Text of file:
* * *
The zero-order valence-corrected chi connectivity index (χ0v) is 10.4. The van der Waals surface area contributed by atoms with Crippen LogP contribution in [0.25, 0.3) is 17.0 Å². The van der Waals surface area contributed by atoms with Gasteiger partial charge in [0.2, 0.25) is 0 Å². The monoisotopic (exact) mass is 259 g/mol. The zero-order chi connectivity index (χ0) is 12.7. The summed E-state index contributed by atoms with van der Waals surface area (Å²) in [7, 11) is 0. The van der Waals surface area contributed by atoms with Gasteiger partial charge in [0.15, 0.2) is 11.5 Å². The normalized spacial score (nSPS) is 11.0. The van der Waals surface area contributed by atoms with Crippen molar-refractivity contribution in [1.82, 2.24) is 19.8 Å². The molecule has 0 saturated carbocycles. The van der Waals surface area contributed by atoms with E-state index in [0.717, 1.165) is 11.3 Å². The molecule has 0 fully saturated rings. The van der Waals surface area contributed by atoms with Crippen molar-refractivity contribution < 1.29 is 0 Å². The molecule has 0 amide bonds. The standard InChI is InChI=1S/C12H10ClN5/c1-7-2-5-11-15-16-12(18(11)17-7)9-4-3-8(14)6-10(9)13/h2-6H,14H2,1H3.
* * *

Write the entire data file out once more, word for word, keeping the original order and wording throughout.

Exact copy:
The zero-order valence-corrected chi connectivity index (χ0v) is 10.4. The van der Waals surface area contributed by atoms with Crippen LogP contribution in [0.25, 0.3) is 17.0 Å². The van der Waals surface area contributed by atoms with Gasteiger partial charge in [0.2, 0.25) is 0 Å². The monoisotopic (exact) mass is 259 g/mol. The zero-order chi connectivity index (χ0) is 12.7. The summed E-state index contributed by atoms with van der Waals surface area (Å²) in [7, 11) is 0. The van der Waals surface area contributed by atoms with Gasteiger partial charge in [0.15, 0.2) is 11.5 Å². The normalized spacial score (nSPS) is 11.0. The van der Waals surface area contributed by atoms with Crippen molar-refractivity contribution in [1.82, 2.24) is 19.8 Å². The molecule has 0 saturated carbocycles. The van der Waals surface area contributed by atoms with E-state index in [0.717, 1.165) is 11.3 Å². The molecule has 0 fully saturated rings. The van der Waals surface area contributed by atoms with Crippen molar-refractivity contribution < 1.29 is 0 Å². The molecule has 0 amide bonds. The standard InChI is InChI=1S/C12H10ClN5/c1-7-2-5-11-15-16-12(18(11)17-7)9-4-3-8(14)6-10(9)13/h2-6H,14H2,1H3.